If it were not for the superficial similarity between the name of the province of Tabal and the name of the tribe of the Tibareni, hardly anyone would doubt that this province, just as in the 2d millennium B.C., was part of the area of the Luwian  ("Hieroglyphic") language, since numerous official inscriptions are written in this language, and also the proper names of kings are Luwian (12). However it cannot be denied that the dominance of this language here might not have been undisputed. Even if some of the localities here certainly preserved the ancient Luwian names (13), there also did appear new names (14)--perhaps as the result of an influx of a new population. As far as the Mushki are concerned, at least their western group can be reliably identified with the Phrygians (15).
Greek authors (16) and some modern scholars have assigned Proto-Armenian to the languages of the Thraco-Phrygian group. In any event it has no place in any other branch of the Indo-European languages (17). It is our aim to establish the original area of where the speakers of this language did settle in Asia Minor.
For a long time it was the common opinion of scholars that Armenians and the Armenian language appeared in the Highlands when the term "Armenia" was attested for the first time, i.e., in the 6th century B.C., and that the history of the Armenian people should begin from this period. This point of view must be regarded as naive and in no way satisfactory.
Finally purely accidental sound coincidences are frequently found in ethnonyms--cf. Albanians in the Balkans, Albani (Arm. Aghuank') in ancient Transcaucasia, Albani--the inhabitants of the city of Alba in ancient Italy, Albany in Britain and the ancient name of England itself--Albion, the German tribe of the Alamanni (cf. the French name of Germany--Allemagne), and many others. All of these names have nothing in common as to their ethnic origin; trying to make sense of such coincidences is useless. However among the suggested ancestors of the Armenians some scholars have included, with no more reason, such ethnonyms and toponyms as the Arimi, Arme, Urmie, the Urumeans, etc., and sometimes even the Aramaeans. If these last do not enjoy popularity as candidates for being the ancestors of the Armenian nation, then it is only because they are known to have spoken a Semitic language, in no way related to Armenian. If this were not commonly known to be the case, the Aramaeans would certainly be introduced into discussions of the hypothetical ethnogenesis of the Armenians, the more so since they were their southern neighbors. Obviously similarity of names should be backed up by other, more weighty data; otherwise it is completely unreliable.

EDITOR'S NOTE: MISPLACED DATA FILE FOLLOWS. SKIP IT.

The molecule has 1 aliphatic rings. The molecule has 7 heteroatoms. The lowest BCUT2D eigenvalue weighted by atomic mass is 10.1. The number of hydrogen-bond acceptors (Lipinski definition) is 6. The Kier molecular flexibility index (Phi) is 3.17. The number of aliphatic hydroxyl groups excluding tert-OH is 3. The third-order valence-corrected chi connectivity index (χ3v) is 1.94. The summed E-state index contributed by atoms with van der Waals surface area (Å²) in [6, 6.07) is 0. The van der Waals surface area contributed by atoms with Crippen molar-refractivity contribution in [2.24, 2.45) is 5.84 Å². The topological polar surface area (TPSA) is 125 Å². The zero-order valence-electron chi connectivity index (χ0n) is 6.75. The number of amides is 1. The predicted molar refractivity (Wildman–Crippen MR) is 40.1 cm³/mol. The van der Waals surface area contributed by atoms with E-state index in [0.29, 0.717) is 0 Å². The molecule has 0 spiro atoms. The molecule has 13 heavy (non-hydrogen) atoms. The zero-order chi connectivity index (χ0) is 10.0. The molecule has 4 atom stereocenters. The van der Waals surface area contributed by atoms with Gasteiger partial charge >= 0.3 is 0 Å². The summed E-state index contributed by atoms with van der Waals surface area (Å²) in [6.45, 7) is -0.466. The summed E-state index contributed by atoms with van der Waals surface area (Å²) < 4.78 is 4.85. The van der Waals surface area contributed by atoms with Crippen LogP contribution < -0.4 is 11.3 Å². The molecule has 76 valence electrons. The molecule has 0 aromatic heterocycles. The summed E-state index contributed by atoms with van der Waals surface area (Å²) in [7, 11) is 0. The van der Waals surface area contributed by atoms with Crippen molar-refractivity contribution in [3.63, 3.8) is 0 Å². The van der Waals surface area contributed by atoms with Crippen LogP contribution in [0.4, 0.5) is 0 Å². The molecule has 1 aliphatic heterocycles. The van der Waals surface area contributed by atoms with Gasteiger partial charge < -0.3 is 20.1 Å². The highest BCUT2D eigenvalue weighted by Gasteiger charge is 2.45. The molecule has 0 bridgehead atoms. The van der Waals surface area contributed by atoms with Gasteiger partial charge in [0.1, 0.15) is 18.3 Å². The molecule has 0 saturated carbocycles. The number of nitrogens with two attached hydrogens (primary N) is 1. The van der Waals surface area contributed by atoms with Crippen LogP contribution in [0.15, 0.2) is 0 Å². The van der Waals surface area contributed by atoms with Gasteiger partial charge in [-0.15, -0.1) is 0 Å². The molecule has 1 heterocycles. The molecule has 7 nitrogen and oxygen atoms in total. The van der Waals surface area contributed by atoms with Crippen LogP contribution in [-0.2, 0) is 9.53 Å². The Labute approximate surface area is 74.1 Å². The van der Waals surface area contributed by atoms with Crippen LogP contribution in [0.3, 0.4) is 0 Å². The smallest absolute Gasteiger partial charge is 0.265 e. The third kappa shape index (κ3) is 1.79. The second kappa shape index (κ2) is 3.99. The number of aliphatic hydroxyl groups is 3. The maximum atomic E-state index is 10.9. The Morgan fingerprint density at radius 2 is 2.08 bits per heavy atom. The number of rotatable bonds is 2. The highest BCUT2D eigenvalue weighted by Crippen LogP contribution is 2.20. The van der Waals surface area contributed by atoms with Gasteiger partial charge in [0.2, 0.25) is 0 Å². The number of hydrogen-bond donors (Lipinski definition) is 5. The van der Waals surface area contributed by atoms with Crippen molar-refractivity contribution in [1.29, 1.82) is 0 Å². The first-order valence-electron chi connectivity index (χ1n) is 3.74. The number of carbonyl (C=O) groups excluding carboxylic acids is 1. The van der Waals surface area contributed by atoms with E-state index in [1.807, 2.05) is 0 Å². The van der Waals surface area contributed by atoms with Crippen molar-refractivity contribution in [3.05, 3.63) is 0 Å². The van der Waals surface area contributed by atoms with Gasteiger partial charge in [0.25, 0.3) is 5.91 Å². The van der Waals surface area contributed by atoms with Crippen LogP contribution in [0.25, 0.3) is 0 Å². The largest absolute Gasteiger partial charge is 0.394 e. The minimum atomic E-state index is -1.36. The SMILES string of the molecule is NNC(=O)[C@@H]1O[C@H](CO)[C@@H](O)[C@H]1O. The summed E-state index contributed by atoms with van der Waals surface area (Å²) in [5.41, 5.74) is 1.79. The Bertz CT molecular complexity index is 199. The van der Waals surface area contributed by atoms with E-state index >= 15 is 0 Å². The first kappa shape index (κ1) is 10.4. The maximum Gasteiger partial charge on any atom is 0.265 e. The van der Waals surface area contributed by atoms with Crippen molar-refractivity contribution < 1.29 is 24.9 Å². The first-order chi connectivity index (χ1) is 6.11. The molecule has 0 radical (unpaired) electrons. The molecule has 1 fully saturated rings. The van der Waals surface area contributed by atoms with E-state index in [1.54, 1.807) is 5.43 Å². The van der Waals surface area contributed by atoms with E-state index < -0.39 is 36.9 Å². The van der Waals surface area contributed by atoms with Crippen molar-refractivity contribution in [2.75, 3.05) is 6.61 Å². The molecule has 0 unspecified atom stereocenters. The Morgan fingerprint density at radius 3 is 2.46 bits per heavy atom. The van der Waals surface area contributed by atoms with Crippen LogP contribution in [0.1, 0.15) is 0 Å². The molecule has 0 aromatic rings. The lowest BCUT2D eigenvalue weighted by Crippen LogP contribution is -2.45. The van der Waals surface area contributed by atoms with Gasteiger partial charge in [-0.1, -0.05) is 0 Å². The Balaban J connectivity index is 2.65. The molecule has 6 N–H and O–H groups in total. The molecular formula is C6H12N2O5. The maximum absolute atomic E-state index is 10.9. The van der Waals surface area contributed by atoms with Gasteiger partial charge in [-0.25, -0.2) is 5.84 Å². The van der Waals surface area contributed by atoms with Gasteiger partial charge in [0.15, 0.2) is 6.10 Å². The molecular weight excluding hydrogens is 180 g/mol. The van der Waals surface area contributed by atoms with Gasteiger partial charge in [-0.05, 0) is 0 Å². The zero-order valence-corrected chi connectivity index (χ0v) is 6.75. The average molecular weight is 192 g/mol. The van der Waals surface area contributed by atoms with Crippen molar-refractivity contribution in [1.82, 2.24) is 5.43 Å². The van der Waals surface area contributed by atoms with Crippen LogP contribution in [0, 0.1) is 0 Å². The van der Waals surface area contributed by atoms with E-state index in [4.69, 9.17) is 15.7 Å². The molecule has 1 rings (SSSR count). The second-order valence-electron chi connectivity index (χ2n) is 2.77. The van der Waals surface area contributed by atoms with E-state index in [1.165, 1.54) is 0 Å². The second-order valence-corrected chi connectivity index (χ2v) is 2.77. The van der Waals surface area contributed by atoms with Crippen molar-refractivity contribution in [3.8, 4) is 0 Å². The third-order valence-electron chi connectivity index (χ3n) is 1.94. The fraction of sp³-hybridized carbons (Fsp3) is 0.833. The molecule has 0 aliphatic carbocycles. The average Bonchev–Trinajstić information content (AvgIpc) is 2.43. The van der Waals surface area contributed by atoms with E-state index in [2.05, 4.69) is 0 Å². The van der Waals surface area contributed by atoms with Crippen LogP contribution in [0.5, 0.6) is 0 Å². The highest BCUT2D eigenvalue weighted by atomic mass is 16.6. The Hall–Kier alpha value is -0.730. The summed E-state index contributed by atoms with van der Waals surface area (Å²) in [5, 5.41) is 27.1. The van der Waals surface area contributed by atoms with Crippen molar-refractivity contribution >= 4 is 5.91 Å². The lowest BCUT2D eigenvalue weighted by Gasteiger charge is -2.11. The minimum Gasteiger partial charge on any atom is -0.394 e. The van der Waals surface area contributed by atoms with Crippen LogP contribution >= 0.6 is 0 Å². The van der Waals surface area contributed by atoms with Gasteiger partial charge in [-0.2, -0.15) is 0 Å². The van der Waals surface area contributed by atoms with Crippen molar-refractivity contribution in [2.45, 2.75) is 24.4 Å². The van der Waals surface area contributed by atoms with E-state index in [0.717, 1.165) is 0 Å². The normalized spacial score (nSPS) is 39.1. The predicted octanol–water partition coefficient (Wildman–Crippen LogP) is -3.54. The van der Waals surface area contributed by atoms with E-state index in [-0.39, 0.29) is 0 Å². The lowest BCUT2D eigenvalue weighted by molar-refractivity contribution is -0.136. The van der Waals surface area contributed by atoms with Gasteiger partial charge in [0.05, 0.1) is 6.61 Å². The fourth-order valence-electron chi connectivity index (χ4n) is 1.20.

But even if it is known to us quite precisely that a certain ethnic term is a self-appellation (autonym), it is not always possible to rely on it in ethnogenetic constructions. An ethnic self-designation may change (for example, in the Middle Ages the Greeks at one time called themselves the Rhomaioi, i.e., actually Romans.) While growing into a nation an ethnic unit may sometimes accept as its self-designation a name of foreign or even accidental derivation. (Thus the French call themselves francais after the name of the Germanic tribe of the Franks, who played a secondary role in the ethnogenesis of the French nation. The self-designation Tadjik, as has already been mentioned, meant "Arab," then "a man of the Arabic Muslim culture," and only later the modern Iranian-speaking nation of Central Asia; but that group did exist before this particular name was adopted. The self-appellation of the Americans is accidental, being derived from the name of the geographer Amerigo Vespucci).
Sometimes the designation of earlier inhabitants of a given country, who have long since disappeared, is preserved as a self-appellation (for example, British is now a self-designation of the Anglo-Saxons, who supplanted and destroyed the ancient Celtic tribes of the Britons).
[106[ It is very important to bear in mind that at the early stages of a society's development there does not, as a general rule, exist a comprehensive self-appellation for the entire ethnic mass--the people usually name themselves only after their local community (thus the Phoenicians called themselves "Sidonians," "Tyrians," etc.) or tribe (the Slavic "Krivichi," "Drevlians"; the Germanic "Vandals," "Franks," etc.). Or take another case: the Slavs, Slav. Slovienie, are "those of (intelligible) speech" in contradistinction to the Niemcy--"mutes," i.e., foreigners (at present it is the Russian designation of the Germans, but earlier it was used in a much broader sense). The majority of the peoples of the Far North of the USSR call themselves simply "people." Of a similar derivation is the self-appellation of the Germans--Deutsche; the term "Germans" was not used by the Germanic tribes themselves. In the Ancient Near East the Sumerians had no common self-appellation (they called themselves "the Black-headed ones," but this term also included the Semitic-speaking inhabitants of Mesopotamia).